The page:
Then, because I had added Github’s new fingerprint of their public key to the top of my known_hosts file, the following was returned in Terminal:

Hi interglobalmedia! You've successfully authenticated, but GitHub does not provide shell access.

According to Github, this is what I should have expected. If I hadn’t added the public key fingerprint to known_hosts, the following would have first appeared:

The authenticity of host ' (IP ADDRESS)' can't be established. ED25519 key fingerprint is SHA256:+DiY3wvvV6TuJJhbpZisF/zLDA0zPMSvHdkr4UvCOqU. Are you sure you want to continue connecting (yes/no)?

And, as I mention earlier, I select “yes”. Then the fingerprint is added to the known_hosts file. I wouldn’t get the one above, I would get another which I could check to make sure that my local install of my SSH public key fingerprint matched the remote SSH public key fingerprint.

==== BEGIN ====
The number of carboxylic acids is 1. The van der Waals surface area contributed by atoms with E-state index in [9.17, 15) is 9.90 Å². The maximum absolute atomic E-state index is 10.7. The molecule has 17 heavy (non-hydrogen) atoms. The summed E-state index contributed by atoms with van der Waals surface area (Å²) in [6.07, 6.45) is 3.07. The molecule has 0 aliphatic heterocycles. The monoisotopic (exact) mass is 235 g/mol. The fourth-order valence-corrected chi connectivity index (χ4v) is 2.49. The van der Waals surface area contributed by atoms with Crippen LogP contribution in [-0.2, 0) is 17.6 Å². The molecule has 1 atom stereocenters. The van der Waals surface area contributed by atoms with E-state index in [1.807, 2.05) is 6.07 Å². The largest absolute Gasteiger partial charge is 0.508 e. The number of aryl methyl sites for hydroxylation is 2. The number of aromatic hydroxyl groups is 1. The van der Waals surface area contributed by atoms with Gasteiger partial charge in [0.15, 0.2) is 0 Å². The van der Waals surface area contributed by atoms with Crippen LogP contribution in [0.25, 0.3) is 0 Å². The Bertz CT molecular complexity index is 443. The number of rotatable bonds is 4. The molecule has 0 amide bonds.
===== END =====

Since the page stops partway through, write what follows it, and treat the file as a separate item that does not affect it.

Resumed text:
To make sure that both MY local and remote public key fingerprints match (this is where the Github post with their fix got confusing for me until I realized what adding their public SSH key fingerprint was for), I would run the following in Terminal:

curl -sL

This command returns my public SSH key fingerprint (which means that it is a partial string of my SSH public key), and if my remote fingerprint matches my local one, I get back something like the following:


Then I can go into my local SSH public key, open it, and check it against what is returned from Github.I already had checked for the validity of my authentication with Github, but I also ran this command because of what Github states in their post:

ssh-keygen -R
$ curl -L | jq -r '.ssh_keys | .[]' | sed -e 's/^/ /' >> ~/.ssh/known_hosts

You can verify that your hosts are connecting via our new RSA SSH key by confirming that you see the following fingerprint:


The curl command did not work for me. I manually added this (new) fingerprint to my known_hosts file. The first line refers to removing Github’s old public SSH key from the known_hosts file. It is then placed in a file in your ~/.ssh folder called known_hosts.old.